Mary Hunt: Young people are increasingly interested in religion. At WATER, our efforts to engage in inter-generational dialogue have yielded us a few clues. Some people have such a narrow vision of religion we do not recognize a religious question when it comes up. There is the frightening instability of the world; the degradation of the earth, the violence we now witness and perpetuate. All are urgently-asked religious questions.

And some religious practices just make good sense. Attention to food and friends, sharing and solidarity with others, taking Sabbath time and retreat weekends, fasting and feasting, all add texture and meaning to life.

Rosemary Ganley: Do you think it is important to consider one’s social location when doing theology?

Mary Hunt: Yes, very much so. Each one’s perspective is specific, limited. I am a white, North American feminist. I am committed, as are many others, to the creation of new structures that are egalitarian and democratic. We can see many interlocking ways by which injustice functions, and we can envision many interlocking ways by which justice can be done.

Finally, I believe, equality and mutuality will trump hierarchy and greed. Because being Church and doing justice are one and the same thing.

See also the previous Wild Reed posts:
Our Catholic “Stonewall Moment”
Authentic Catholicism: The Antidote to Clericalism
Beyond a PC Pope
What It Means To Be Catholic
It’s Time We Evolved Beyond Theological Imperialism
“Uncle Vince” Is At It Again
Listen Up, Papa!
Beyond Papalism


Dan said...

The second reason Vatican II cannot be erased is that its ideas are remarkably similar to postmodern ways of thinking. These ways include the complete dismantling of hierarchical structure and power.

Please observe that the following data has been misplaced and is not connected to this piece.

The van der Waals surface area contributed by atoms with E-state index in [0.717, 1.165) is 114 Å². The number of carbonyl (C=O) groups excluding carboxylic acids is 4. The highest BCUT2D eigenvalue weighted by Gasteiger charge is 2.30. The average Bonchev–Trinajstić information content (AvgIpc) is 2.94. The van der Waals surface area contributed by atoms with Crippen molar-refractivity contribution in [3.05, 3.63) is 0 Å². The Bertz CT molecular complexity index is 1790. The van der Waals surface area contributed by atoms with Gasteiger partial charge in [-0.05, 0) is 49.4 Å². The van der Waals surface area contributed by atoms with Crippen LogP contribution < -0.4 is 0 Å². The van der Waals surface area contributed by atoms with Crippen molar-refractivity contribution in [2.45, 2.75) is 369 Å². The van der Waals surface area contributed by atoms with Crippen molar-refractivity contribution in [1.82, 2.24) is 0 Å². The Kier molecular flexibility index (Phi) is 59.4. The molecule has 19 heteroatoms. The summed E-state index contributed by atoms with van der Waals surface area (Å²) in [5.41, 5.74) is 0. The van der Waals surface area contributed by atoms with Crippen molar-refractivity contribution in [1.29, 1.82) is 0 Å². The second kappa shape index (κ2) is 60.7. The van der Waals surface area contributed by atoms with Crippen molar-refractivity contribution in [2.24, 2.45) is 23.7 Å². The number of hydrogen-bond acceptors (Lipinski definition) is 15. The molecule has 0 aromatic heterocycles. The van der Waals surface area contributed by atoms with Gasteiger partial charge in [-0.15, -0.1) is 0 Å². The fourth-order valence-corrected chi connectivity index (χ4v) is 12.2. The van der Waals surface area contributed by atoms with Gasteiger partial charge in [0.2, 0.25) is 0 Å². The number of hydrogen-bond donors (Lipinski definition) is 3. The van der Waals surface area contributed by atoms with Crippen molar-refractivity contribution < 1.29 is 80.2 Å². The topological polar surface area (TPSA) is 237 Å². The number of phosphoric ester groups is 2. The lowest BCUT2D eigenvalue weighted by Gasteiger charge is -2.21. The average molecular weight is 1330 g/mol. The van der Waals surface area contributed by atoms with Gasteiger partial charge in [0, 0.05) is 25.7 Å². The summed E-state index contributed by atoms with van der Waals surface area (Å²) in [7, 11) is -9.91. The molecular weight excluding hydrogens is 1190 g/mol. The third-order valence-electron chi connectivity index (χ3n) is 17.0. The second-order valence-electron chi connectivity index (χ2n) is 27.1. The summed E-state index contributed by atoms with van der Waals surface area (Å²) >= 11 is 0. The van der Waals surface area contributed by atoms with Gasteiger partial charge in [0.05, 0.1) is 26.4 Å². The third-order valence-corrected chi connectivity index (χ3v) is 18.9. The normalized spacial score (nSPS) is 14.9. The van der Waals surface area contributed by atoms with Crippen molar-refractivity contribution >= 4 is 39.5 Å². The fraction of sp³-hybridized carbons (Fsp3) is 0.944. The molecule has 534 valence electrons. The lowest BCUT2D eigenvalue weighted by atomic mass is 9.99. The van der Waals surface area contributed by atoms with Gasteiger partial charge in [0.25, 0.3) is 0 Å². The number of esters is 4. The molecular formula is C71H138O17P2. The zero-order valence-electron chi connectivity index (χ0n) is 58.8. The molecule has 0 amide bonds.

Dismanlte the hierarchy? I know of places in the documents of Vatican II where this is flatly contradicted. For example:

This Sacred Council, following closely in the footsteps of the First Vatican Council, with that Council teaches and declares that Jesus Christ, the eternal Shepherd, established His holy Church, having sent forth the apostles as He Himself had been sent by the Father; and He willed that their successors, namely the bishops, should be shepherds in His Church even to the consummation of the world. And in order that the episcopate itself might be one and undivided, He placed Blessed Peter over the other apostles, and instituted in him a permanent and visible source and foundation of unity of faith and communion. And all this teaching about the institution, the perpetuity, the meaning and reason for the sacred primacy of the Roman Pontiff and of his infallible magisterium, this Sacred Council again proposes to be firmly believed by all the faithful. Continuing in that same undertaking, this Council is resolved to declare and proclaim before all men the doctrine concerning bishops, the successors of the apostles, who together with the successor of Peter, the Vicar of Christ, the visible Head of the whole Church, govern the house of the living God. (Lumen Gentium 18)